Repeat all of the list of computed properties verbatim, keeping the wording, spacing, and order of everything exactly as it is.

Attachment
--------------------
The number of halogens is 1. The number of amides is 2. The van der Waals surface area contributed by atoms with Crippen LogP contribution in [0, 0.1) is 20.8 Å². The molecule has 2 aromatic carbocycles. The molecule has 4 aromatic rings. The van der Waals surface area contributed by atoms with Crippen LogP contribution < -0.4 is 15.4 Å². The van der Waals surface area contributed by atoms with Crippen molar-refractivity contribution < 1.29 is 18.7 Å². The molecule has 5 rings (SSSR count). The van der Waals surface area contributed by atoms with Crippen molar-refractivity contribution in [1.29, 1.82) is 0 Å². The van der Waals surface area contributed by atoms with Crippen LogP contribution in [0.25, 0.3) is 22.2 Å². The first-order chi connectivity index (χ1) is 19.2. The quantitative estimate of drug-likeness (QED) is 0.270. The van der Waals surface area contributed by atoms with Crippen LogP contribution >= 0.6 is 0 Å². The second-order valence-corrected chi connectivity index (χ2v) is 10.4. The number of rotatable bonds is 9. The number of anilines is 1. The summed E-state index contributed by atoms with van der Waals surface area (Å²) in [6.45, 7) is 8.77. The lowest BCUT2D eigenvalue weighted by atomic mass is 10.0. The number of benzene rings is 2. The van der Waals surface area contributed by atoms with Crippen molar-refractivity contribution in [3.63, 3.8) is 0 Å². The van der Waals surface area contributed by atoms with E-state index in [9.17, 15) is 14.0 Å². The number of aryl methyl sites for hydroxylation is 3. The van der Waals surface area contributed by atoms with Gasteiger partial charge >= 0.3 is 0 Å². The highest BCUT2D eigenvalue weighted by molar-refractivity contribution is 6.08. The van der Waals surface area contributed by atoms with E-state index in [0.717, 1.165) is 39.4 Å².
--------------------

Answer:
The number of halogens is 1. The number of amides is 2. The van der Waals surface area contributed by atoms with Crippen LogP contribution in [0, 0.1) is 20.8 Å². The molecule has 2 aromatic carbocycles. The molecule has 4 aromatic rings. The van der Waals surface area contributed by atoms with Crippen LogP contribution < -0.4 is 15.4 Å². The van der Waals surface area contributed by atoms with Crippen molar-refractivity contribution < 1.29 is 18.7 Å². The molecule has 5 rings (SSSR count). The van der Waals surface area contributed by atoms with Crippen molar-refractivity contribution in [1.29, 1.82) is 0 Å². The van der Waals surface area contributed by atoms with Crippen LogP contribution in [0.25, 0.3) is 22.2 Å². The first-order chi connectivity index (χ1) is 19.2. The quantitative estimate of drug-likeness (QED) is 0.270. The van der Waals surface area contributed by atoms with Crippen LogP contribution >= 0.6 is 0 Å². The second-order valence-corrected chi connectivity index (χ2v) is 10.4. The number of rotatable bonds is 9. The number of anilines is 1. The summed E-state index contributed by atoms with van der Waals surface area (Å²) in [6.45, 7) is 8.77. The lowest BCUT2D eigenvalue weighted by atomic mass is 10.0. The number of benzene rings is 2. The van der Waals surface area contributed by atoms with Crippen molar-refractivity contribution in [3.63, 3.8) is 0 Å². The van der Waals surface area contributed by atoms with E-state index in [9.17, 15) is 14.0 Å². The number of aryl methyl sites for hydroxylation is 3. The van der Waals surface area contributed by atoms with Gasteiger partial charge >= 0.3 is 0 Å². The highest BCUT2D eigenvalue weighted by molar-refractivity contribution is 6.08. The van der Waals surface area contributed by atoms with E-state index in [0.717, 1.165) is 39.4 Å².